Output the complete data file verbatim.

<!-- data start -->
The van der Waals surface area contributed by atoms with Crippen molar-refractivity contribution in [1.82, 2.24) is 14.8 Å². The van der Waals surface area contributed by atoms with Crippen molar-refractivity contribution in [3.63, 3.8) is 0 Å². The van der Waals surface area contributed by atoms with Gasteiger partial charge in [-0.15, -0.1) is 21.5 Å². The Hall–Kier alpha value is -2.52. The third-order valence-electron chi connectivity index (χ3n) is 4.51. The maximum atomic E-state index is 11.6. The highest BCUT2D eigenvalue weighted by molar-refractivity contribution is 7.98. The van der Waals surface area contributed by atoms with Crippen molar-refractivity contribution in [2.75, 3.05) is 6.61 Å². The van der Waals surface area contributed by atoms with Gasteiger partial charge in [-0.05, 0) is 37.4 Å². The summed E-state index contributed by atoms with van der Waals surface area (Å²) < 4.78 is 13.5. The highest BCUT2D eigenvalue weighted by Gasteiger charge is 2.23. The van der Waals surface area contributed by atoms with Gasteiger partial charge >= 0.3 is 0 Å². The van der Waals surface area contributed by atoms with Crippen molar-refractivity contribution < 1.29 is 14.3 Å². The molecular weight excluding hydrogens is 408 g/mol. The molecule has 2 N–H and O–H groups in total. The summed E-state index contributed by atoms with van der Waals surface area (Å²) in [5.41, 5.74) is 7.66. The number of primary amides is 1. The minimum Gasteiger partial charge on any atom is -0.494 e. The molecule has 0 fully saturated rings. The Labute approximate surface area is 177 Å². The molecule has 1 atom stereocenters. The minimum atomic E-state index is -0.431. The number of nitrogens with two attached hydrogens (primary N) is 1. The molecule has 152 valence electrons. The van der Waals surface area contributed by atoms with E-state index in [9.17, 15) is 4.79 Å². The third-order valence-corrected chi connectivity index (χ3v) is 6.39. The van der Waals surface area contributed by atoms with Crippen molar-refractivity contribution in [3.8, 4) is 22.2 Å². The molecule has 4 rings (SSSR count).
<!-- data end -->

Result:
The van der Waals surface area contributed by atoms with Crippen molar-refractivity contribution in [1.82, 2.24) is 14.8 Å². The van der Waals surface area contributed by atoms with Crippen molar-refractivity contribution in [3.63, 3.8) is 0 Å². The van der Waals surface area contributed by atoms with Gasteiger partial charge in [-0.15, -0.1) is 21.5 Å². The Hall–Kier alpha value is -2.52. The third-order valence-electron chi connectivity index (χ3n) is 4.51. The maximum atomic E-state index is 11.6. The highest BCUT2D eigenvalue weighted by molar-refractivity contribution is 7.98. The van der Waals surface area contributed by atoms with Crippen molar-refractivity contribution in [2.75, 3.05) is 6.61 Å². The van der Waals surface area contributed by atoms with Gasteiger partial charge in [-0.05, 0) is 37.4 Å². The summed E-state index contributed by atoms with van der Waals surface area (Å²) < 4.78 is 13.5. The highest BCUT2D eigenvalue weighted by Gasteiger charge is 2.23. The van der Waals surface area contributed by atoms with Gasteiger partial charge >= 0.3 is 0 Å². The van der Waals surface area contributed by atoms with Crippen molar-refractivity contribution < 1.29 is 14.3 Å². The molecular weight excluding hydrogens is 408 g/mol. The molecule has 2 N–H and O–H groups in total. The summed E-state index contributed by atoms with van der Waals surface area (Å²) in [5.41, 5.74) is 7.66. The number of primary amides is 1. The minimum Gasteiger partial charge on any atom is -0.494 e. The molecule has 0 fully saturated rings. The Labute approximate surface area is 177 Å². The molecule has 1 atom stereocenters. The minimum atomic E-state index is -0.431. The number of nitrogens with two attached hydrogens (primary N) is 1. The molecule has 152 valence electrons. The van der Waals surface area contributed by atoms with E-state index in [9.17, 15) is 4.79 Å². The third-order valence-corrected chi connectivity index (χ3v) is 6.39. The van der Waals surface area contributed by atoms with Crippen molar-refractivity contribution in [3.8, 4) is 22.2 Å². The molecule has 4 rings (SSSR count).